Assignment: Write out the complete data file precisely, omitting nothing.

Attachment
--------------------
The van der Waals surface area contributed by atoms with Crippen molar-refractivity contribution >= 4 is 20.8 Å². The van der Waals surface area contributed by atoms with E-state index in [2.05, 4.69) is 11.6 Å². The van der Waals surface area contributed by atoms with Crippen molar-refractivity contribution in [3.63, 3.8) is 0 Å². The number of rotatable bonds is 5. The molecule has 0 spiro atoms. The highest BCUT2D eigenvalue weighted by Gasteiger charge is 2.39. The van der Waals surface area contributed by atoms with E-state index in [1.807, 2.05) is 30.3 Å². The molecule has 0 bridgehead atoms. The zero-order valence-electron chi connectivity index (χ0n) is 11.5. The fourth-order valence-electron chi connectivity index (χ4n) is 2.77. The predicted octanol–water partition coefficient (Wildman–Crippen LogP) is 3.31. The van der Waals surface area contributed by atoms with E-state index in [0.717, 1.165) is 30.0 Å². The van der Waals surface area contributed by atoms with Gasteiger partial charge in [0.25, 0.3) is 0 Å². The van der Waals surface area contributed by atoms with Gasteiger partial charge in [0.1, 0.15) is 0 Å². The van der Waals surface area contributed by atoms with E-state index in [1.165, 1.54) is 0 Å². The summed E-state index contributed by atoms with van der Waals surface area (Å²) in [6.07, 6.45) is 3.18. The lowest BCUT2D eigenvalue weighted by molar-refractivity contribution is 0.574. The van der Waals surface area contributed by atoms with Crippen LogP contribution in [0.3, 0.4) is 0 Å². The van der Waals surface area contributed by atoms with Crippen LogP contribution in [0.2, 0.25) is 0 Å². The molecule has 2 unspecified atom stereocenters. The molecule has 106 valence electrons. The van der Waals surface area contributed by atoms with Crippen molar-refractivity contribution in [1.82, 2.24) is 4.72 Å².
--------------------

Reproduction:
The van der Waals surface area contributed by atoms with Crippen molar-refractivity contribution >= 4 is 20.8 Å². The van der Waals surface area contributed by atoms with E-state index in [2.05, 4.69) is 11.6 Å². The van der Waals surface area contributed by atoms with Crippen molar-refractivity contribution in [3.63, 3.8) is 0 Å². The number of rotatable bonds is 5. The molecule has 0 spiro atoms. The highest BCUT2D eigenvalue weighted by Gasteiger charge is 2.39. The van der Waals surface area contributed by atoms with E-state index in [1.807, 2.05) is 30.3 Å². The molecule has 0 bridgehead atoms. The zero-order valence-electron chi connectivity index (χ0n) is 11.5. The fourth-order valence-electron chi connectivity index (χ4n) is 2.77. The predicted octanol–water partition coefficient (Wildman–Crippen LogP) is 3.31. The van der Waals surface area contributed by atoms with E-state index in [0.717, 1.165) is 30.0 Å². The van der Waals surface area contributed by atoms with Gasteiger partial charge in [0.25, 0.3) is 0 Å². The van der Waals surface area contributed by atoms with Gasteiger partial charge in [0.1, 0.15) is 0 Å². The van der Waals surface area contributed by atoms with E-state index in [1.165, 1.54) is 0 Å². The summed E-state index contributed by atoms with van der Waals surface area (Å²) in [6.07, 6.45) is 3.18. The lowest BCUT2D eigenvalue weighted by molar-refractivity contribution is 0.574. The van der Waals surface area contributed by atoms with Crippen LogP contribution in [0.3, 0.4) is 0 Å². The van der Waals surface area contributed by atoms with Crippen LogP contribution in [0.2, 0.25) is 0 Å². The molecule has 2 unspecified atom stereocenters. The molecule has 106 valence electrons. The van der Waals surface area contributed by atoms with Crippen molar-refractivity contribution in [1.82, 2.24) is 4.72 Å².